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Sainsbury Laboratory

Read more at: Dr Maxime Josse

Dr Maxime Josse

Research interests


Read more at: Roberto Hofmann

Roberto Hofmann

Plant biotechnology and synthetic biology


Read more at: Dr Colleen Drapek

Dr Colleen Drapek

I am interested in understanding how plant cells and organs acquire identity and how plants adapt their development in response to other organisms. I carried out my PhD studies at Duke University (USA) studying cell differentiation of the root ground tissue under the supervision of Dr. Philip Benfey. Currently, I’m a post-doctoral scientist working with Drs. Oldroyd and Jones. I’m a former EMBO Long-Term Fellow and recipient of the Marie Sklodowska Curie individual fellowship. Currently, I’m a Junior Research Fellow at Lucy Cavendish College.


Read more at: Bijun Tang

Bijun Tang

    


Read more at: Dr Jim Rowe

Dr Jim Rowe

Environmental regulation of plant development

 

Research interests

My research interests lie in environmental regulation of plant development. I am fascinated by the diverse range morphological decisions that plants can make and the profound effects on survivability and yields that developmental plasticity brings. As phytohormones integrate environmental signals with development, in a cell and tissue specific manner, to coordinate these decisions, understanding their localisation and dynamics is essential to understanding development.

 



Read more at: Dr Ankit Walia

Dr Ankit Walia

Research Interests


Read more at: Dr Annalisa Rizza

Dr Annalisa Rizza

I studied Biology at the University of Rome, La Sapienza (Italy). During my undergraduate studies (BSc. and MSc), I worked on the seed germination regulation in Arabidopsis thaliana. My interest in plant physiology continued during my PhD (University of Freiburg, Germany), where I studied the regulation of Arabidopsis seedling development under different light conditions.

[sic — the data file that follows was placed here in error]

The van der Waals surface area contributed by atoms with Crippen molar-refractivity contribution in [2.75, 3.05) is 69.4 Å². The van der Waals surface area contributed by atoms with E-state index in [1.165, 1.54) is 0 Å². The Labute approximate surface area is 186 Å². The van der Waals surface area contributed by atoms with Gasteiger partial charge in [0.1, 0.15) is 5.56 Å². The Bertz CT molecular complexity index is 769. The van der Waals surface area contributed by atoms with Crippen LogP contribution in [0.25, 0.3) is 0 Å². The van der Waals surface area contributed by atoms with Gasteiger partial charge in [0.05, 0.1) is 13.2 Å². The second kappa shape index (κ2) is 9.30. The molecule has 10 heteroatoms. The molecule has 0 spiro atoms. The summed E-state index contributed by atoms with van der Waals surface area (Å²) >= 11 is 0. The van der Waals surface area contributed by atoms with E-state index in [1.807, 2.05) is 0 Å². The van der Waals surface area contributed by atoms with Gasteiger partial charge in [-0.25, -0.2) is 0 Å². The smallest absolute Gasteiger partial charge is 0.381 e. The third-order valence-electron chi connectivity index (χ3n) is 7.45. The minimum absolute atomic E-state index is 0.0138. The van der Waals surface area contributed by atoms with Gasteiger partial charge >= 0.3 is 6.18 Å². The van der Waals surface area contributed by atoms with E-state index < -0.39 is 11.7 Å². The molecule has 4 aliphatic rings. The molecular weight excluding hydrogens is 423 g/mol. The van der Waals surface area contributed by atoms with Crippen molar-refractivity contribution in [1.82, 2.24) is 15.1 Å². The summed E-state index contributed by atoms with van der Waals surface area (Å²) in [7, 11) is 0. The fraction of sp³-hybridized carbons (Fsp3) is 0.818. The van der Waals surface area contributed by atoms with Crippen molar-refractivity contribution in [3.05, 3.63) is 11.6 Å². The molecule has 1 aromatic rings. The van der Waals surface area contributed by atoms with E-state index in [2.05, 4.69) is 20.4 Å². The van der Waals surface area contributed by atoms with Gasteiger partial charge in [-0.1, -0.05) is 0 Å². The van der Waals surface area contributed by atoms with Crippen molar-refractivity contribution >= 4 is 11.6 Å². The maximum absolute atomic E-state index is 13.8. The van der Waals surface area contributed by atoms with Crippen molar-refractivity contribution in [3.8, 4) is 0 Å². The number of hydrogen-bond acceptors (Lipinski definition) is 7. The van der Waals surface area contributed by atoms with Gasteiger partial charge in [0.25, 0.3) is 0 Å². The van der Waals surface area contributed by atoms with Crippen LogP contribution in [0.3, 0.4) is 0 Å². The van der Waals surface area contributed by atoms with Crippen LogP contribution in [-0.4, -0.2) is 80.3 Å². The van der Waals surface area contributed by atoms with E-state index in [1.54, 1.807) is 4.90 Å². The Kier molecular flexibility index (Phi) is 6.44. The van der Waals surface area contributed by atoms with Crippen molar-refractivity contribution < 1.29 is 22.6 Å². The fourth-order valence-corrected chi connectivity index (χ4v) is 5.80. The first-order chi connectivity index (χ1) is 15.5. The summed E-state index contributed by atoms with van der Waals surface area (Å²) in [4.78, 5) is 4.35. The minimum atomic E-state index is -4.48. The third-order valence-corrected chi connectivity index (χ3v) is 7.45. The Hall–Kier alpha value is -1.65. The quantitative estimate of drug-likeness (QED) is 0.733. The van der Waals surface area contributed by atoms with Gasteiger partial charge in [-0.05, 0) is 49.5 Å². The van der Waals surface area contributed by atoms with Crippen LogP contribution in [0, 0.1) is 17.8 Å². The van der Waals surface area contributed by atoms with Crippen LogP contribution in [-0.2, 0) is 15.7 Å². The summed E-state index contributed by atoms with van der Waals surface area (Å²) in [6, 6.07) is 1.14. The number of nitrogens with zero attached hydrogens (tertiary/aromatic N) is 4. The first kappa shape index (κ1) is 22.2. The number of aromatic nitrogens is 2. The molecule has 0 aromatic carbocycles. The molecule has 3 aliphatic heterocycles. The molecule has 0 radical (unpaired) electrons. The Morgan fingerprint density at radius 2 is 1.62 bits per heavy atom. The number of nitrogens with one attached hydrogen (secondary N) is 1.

Read more at: Dr Alexander Jones

Dr Alexander Jones

I have long been fascinated by how plants change their physiology and development to suit dynamic environments without a centralised information processing system. In particular, I’ve spent my scientific career investigating how a suite of mobile small molecules, the phytohormones, serve as both signal-integrators and program activators in plants.


Read more at: Dr Jayne Griffiths

Dr Jayne Griffiths

Research Interests

The importance of the phytohormone gibberellin for plant growth and development is well recognised. Understanding where and how GA is distributed is the first step to understanding how GA signalling leads to such a diverse range of responses. I am fascinated by cellular GA dynamics in the dark grown hypocotyl and how these spatiotemporal patterns of GA arise.